By Richard Mabey Jr.
My father had a great fondness and appreciation for Ford Ranger Trucks. Dad had two different Ford Rangers, in the course of about two decades, from around 1985 till 2005, Dad always owned a Ford Ranger. He simply loved them. His first Ford Ranger was red in color with gray trim. Dad’s second Ford Ranger was white in color.
There was an era, between 1985 and 2005, where Dad was the only one in our neighborhood in Lincoln Park who owned a pick-up truck. My father had a very kind heart, so it wasn’t uncommon on a Saturday afternoon for Dad to drive one of the neighbors, in his Ford Ranger, to one of the big home improvement stores to buy lumber, or an outdoor children’s swing set, or a barbecue grill, or a whole list of oversized products that simply would not fit into the trunk of a car. It was just one reflection of the goodness that abided in the chambers of my dad’s heart.
I remember one morning, in the Summer of 1995, Dad still had his first Ford Ranger, the red one. Dad and I both got up early one Saturday morning, to bring the recycling to the recycling center at the end of Main Street in Lincoln Park. We filled the back of Dad’s Ranger with bags of aluminum cans, glass bottles, plastic bottles and bundles of newspapers. It was one of those things that I cherished doing with my dad.
After we dropped off the recycling, Dad and I stopped off to Moe’s Sweet Shop for breakfast. We had parked on Zeliff Place. Well, we were sipping our coffee, waiting for our breakfast, when one of Dad’s former scouts came in with his young son. Dad was surprised to the gentleman, who had been a scout in Boy Scout Troop 170, back in the mid 1970’s.
John introduced his son, who appeared to be about eight years old, to Dad and I. And then little Johnny was coached, by his father, to tell my dad something that he dreaded to tell Dad. The boy began to tell my dad that he dinged the driver’s side door of Dad’s truck when he opened the car door too strongly and too widely. John told my dad that he figured the truck belonged to my father, because of all the scouting decals on the truck.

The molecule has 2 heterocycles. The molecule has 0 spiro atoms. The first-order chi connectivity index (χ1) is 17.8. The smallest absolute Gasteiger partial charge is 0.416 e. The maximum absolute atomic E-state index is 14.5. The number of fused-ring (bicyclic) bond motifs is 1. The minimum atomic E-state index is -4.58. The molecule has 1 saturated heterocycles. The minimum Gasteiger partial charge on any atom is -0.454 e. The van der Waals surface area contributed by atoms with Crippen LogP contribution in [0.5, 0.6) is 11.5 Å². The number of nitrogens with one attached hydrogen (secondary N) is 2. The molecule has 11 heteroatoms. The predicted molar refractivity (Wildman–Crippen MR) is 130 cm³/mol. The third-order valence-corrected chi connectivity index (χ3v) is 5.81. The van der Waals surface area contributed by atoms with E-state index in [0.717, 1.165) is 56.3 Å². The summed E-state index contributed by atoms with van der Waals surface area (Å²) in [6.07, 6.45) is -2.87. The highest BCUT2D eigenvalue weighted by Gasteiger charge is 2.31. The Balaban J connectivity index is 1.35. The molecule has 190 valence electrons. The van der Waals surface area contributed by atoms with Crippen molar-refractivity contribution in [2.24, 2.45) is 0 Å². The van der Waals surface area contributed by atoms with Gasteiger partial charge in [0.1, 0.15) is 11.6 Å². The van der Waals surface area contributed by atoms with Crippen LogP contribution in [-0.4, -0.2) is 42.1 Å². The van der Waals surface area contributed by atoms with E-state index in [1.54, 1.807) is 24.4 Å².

My dad did cringe just a little. But, he assured the nervous little boy that it was okay. My dad told the boy that he was sure that he didn’t mean to hit his truck on purpose. Then Dad invited John and his son to sit down with us, which they did. It was a grand and wonderful little reunion. We reminisced memories of the glory days of Troop 170. And, Dad encouraged little Johnny to join Cub Scouts.
We all walked out of Moe’s Sweet Shop together. Dad nonchalantly noticed the big ding in the door of his Ford Ranger. As Dad drove homeward bound, up Main Street, he simply said to me, “it was worth a ding in my truck to see John again and to meet his son.” And, I know in my heart of hearts, that Dad really meant those words.
Sometimes, when I’m in a grocery store parking lot or the parking lot of one of those big box stores, I might come across an older Ford Ranger. It’s so funny. In a matter of a second or two, just walking by an old Ford Ranger, it can bring back a thousand and one memories. The old cherished memories of a bygone era. Oh, to simply ride with Dad, one more time, in his old Ford Ranger.
Richard Mabey Jr. is a freelance writer. He can be reached at firstname.lastname@example.org.
CAPTION TO ATTACHED PHOTOGRAPH:
A great photo of my dad in his old red Ford Ranger pick-up truck. Dad simply loved his old Ford Rangers.